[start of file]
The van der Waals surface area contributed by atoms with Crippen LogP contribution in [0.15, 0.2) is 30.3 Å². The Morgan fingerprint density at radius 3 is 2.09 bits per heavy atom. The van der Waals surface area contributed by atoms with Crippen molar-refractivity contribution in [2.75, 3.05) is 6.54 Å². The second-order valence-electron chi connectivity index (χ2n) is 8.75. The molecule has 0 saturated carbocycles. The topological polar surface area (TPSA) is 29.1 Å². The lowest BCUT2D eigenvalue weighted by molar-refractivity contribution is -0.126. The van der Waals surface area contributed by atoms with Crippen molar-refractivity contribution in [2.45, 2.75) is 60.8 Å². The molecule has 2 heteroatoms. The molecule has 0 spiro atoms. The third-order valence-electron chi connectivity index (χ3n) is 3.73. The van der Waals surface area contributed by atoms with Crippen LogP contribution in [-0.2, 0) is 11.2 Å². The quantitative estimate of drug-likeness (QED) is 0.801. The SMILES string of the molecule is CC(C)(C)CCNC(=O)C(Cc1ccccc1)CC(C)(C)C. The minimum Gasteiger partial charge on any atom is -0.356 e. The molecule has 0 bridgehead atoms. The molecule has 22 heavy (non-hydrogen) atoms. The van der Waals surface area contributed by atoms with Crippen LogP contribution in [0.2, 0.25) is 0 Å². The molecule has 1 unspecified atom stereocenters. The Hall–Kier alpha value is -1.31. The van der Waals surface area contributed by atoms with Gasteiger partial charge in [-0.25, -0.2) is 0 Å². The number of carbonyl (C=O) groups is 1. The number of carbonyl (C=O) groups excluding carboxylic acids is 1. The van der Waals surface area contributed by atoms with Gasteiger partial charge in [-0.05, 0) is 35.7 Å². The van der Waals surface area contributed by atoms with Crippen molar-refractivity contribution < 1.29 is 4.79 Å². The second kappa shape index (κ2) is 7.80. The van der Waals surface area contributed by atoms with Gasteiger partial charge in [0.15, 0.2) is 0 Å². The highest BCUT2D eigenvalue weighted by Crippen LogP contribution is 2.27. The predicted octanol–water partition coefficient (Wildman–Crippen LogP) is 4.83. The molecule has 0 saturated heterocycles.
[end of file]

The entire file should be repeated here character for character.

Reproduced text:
The van der Waals surface area contributed by atoms with Crippen LogP contribution in [0.15, 0.2) is 30.3 Å². The Morgan fingerprint density at radius 3 is 2.09 bits per heavy atom. The van der Waals surface area contributed by atoms with Crippen molar-refractivity contribution in [2.75, 3.05) is 6.54 Å². The second-order valence-electron chi connectivity index (χ2n) is 8.75. The molecule has 0 saturated carbocycles. The topological polar surface area (TPSA) is 29.1 Å². The lowest BCUT2D eigenvalue weighted by molar-refractivity contribution is -0.126. The van der Waals surface area contributed by atoms with Crippen molar-refractivity contribution in [2.45, 2.75) is 60.8 Å². The molecule has 2 heteroatoms. The molecule has 0 spiro atoms. The third-order valence-electron chi connectivity index (χ3n) is 3.73. The van der Waals surface area contributed by atoms with Crippen LogP contribution in [-0.2, 0) is 11.2 Å². The quantitative estimate of drug-likeness (QED) is 0.801. The SMILES string of the molecule is CC(C)(C)CCNC(=O)C(Cc1ccccc1)CC(C)(C)C. The minimum Gasteiger partial charge on any atom is -0.356 e. The molecule has 0 bridgehead atoms. The molecule has 22 heavy (non-hydrogen) atoms. The van der Waals surface area contributed by atoms with Crippen LogP contribution in [0.2, 0.25) is 0 Å². The molecule has 1 unspecified atom stereocenters. The Hall–Kier alpha value is -1.31. The van der Waals surface area contributed by atoms with Gasteiger partial charge in [-0.25, -0.2) is 0 Å². The number of carbonyl (C=O) groups is 1. The number of carbonyl (C=O) groups excluding carboxylic acids is 1. The van der Waals surface area contributed by atoms with Gasteiger partial charge in [-0.05, 0) is 35.7 Å². The van der Waals surface area contributed by atoms with Crippen molar-refractivity contribution < 1.29 is 4.79 Å². The second kappa shape index (κ2) is 7.80. The van der Waals surface area contributed by atoms with Gasteiger partial charge in [0.15, 0.2) is 0 Å². The highest BCUT2D eigenvalue weighted by Crippen LogP contribution is 2.27. The predicted octanol–water partition coefficient (Wildman–Crippen LogP) is 4.83. The molecule has 0 saturated heterocycles.